The Airlander 10 in flight at Cardington airfield in Bedfordshire in 2016.
UK firm behind plane-airship hybrid says it will ‘rethink the skies’ to build new model.
A prototype of the world’s longest aircraft, the Airlander 10, will not be rebuilt but engineers are set to “rethink the skies” with a production-ready model.
Hybrid Air Vehicles (HAV), the Bedford-based company that created Airlander 10, has already received Civil Aviation Authority (CAA) approval, and it is hoped the new airship model will take to the skies by the early 2020s.
“Our focus is now entirely on bringing the first batch of production-standard, type-certified Airlander 10 aircraft into service with customers,” said Stephen McGlennan, the company’s chief executive.
“The prototype served its purpose as the world’s first full-sized hybrid aircraft, providing us with the data we needed to move forward from prototype to production-standard. As a result, we do not plan to fly the prototype aircraft again.”
The Airlander 10 prototype undertook six test flights, some of which ended in chaos, but the company stressed it was their decision not to rebuild the aircraft, saying it had done its job, successfully completed final testing and gathered an immense amount of data in the process.
The Airlander 10 crashed in 2016 on its second test flight after a successful 30-minute maiden voyage. The company tweeted at the time: “Airlander sustained damage on landing during today’s flight. No damage was sustained mid-air or as a result of a telegraph pole as reported.
“We’re debriefing following the second test flight this morning. All crew are safe and well and there are no injuries”.
Another mishap befell the 92-metre-long (302ft), 44-metre-wide craft in 2017 when a woman was taken to hospital after its hull automatically deflated when the vessel came loose from its moorings.
“While this incident and its effect are disappointing they do not take away from the fact that the company is now better positioned than ever to deliver production standard aircraft to its global markets,” a statement on Companies House said.
The event prompted HAV to abandon plans to use the prototype as a “test article and sales demonstrator”. The company subsequently made a £32m insurance claim, which it told shareholders was the “maximum insured value”. The insurers agreed to pay £20m to the company after the prototype aircraft suffered “very significant damage”.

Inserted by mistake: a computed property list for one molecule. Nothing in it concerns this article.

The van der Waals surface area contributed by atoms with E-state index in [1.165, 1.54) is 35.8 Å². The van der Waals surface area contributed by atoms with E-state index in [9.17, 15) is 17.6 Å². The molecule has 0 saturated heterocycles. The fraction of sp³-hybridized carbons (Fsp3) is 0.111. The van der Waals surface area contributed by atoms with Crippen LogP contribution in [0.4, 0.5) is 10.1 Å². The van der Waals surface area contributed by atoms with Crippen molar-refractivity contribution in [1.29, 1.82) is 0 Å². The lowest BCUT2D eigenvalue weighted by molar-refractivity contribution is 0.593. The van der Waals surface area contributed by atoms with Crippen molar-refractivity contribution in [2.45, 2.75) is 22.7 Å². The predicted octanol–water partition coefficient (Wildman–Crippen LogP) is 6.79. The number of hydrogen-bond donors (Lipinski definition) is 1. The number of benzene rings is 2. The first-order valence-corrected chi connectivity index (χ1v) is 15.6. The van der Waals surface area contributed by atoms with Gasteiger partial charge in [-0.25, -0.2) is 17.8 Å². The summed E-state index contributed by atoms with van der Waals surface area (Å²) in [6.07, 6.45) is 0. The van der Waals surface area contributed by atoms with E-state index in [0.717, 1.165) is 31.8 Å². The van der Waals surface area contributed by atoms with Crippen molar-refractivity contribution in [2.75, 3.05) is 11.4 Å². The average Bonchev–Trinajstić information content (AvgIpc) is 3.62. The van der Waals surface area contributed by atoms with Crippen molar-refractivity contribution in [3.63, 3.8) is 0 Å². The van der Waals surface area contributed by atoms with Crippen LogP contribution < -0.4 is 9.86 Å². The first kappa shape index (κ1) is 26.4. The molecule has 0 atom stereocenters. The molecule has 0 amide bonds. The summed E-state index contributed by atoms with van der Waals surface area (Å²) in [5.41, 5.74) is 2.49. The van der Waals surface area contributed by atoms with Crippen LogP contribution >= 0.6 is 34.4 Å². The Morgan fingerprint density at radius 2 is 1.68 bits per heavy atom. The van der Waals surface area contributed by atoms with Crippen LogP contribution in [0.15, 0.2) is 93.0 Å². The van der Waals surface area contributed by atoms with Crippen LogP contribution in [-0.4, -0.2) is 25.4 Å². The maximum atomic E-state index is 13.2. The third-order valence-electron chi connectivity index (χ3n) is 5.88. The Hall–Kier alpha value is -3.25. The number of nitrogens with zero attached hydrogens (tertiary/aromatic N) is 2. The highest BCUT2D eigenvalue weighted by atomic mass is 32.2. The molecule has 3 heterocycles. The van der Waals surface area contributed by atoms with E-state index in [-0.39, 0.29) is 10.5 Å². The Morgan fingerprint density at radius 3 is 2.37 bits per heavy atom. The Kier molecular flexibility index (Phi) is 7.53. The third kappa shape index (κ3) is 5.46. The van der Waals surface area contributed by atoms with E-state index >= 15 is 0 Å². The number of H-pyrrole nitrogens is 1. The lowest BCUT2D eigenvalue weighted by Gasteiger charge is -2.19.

“In the new circumstance in which the company finds itself the board determined that it was in the best interests of shareholders for the insurance proceeds to be directed at moving the company and Airlander towards production,” the statement continued.
“Instead we move ahead with a big job – eight years after the initial build of the prototype, we are now identifying our critical supplier partners, getting ready to design all the details that make the difference between a prototype and a product, and finalising the product certification plans,” McGlennan said in a statement on Sunday.
“Many people ask me this question – when will Airlander be flying again? My answer is this – look for many, many Airlanders flying again, ready to be delivered to customers and used around the world.”
The company, founded in 2007, added it was in a “strong position to launch production” of the new aircraft, with the design already approved by the European Aviation Safety Agency.
It said that it usually takes more than a year to prepare a facility for a CAA production organisation approval audit, but the Airlander Technology Centre was audit-ready within six months.
The aircraft, which can take off and land from almost any flat surface, reached heights of 7,000ft and speeds of up to 50 knots during its final tests. It could be used for a variety of functions, including surveillance, communications, transporting freight, delivering aid and passenger travel, according to HAV.
The original £25m model was developed as a surveillance aircraft for the US army, and its first flight took place in 2012 before the programme was cancelled in 2013.
HAV then reacquired it, reassembling the part-plane, part-airship and its four diesel engine-driven propellers at RAF Cardington, Bedfordshire, where it was modified for civilian use.
Via The Guardian